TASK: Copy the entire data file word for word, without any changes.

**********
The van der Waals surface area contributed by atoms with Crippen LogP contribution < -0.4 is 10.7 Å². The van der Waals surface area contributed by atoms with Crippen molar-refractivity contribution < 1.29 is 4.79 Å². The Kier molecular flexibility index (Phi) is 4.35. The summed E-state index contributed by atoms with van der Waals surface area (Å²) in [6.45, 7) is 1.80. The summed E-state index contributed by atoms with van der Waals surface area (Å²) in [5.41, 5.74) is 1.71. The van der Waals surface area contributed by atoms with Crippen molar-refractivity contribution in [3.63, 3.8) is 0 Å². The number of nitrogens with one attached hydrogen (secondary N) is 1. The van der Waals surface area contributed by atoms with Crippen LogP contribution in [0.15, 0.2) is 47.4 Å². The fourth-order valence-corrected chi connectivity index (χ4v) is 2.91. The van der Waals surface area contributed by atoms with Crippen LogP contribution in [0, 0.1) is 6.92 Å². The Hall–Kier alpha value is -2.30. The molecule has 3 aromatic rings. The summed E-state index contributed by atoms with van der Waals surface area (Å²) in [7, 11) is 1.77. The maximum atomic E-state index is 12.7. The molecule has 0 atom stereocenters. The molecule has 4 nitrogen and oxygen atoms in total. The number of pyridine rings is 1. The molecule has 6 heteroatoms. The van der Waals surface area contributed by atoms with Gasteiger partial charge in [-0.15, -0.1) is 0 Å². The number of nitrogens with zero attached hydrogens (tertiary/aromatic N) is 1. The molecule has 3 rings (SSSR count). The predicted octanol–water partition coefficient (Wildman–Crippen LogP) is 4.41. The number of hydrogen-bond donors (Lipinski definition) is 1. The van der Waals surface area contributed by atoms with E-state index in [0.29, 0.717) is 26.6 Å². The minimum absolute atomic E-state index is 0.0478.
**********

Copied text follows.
The van der Waals surface area contributed by atoms with Crippen LogP contribution < -0.4 is 10.7 Å². The van der Waals surface area contributed by atoms with Crippen molar-refractivity contribution < 1.29 is 4.79 Å². The Kier molecular flexibility index (Phi) is 4.35. The summed E-state index contributed by atoms with van der Waals surface area (Å²) in [6.45, 7) is 1.80. The summed E-state index contributed by atoms with van der Waals surface area (Å²) in [5.41, 5.74) is 1.71. The van der Waals surface area contributed by atoms with Crippen molar-refractivity contribution in [3.63, 3.8) is 0 Å². The number of nitrogens with one attached hydrogen (secondary N) is 1. The van der Waals surface area contributed by atoms with Crippen LogP contribution in [0.15, 0.2) is 47.4 Å². The fourth-order valence-corrected chi connectivity index (χ4v) is 2.91. The van der Waals surface area contributed by atoms with Crippen LogP contribution in [0, 0.1) is 6.92 Å². The Hall–Kier alpha value is -2.30. The molecule has 3 aromatic rings. The summed E-state index contributed by atoms with van der Waals surface area (Å²) in [7, 11) is 1.77. The maximum atomic E-state index is 12.7. The molecule has 0 atom stereocenters. The molecule has 4 nitrogen and oxygen atoms in total. The number of pyridine rings is 1. The molecule has 6 heteroatoms. The van der Waals surface area contributed by atoms with Gasteiger partial charge in [-0.15, -0.1) is 0 Å². The number of nitrogens with zero attached hydrogens (tertiary/aromatic N) is 1. The molecule has 3 rings (SSSR count). The predicted octanol–water partition coefficient (Wildman–Crippen LogP) is 4.41. The number of hydrogen-bond donors (Lipinski definition) is 1. The van der Waals surface area contributed by atoms with E-state index in [0.29, 0.717) is 26.6 Å². The minimum absolute atomic E-state index is 0.0478.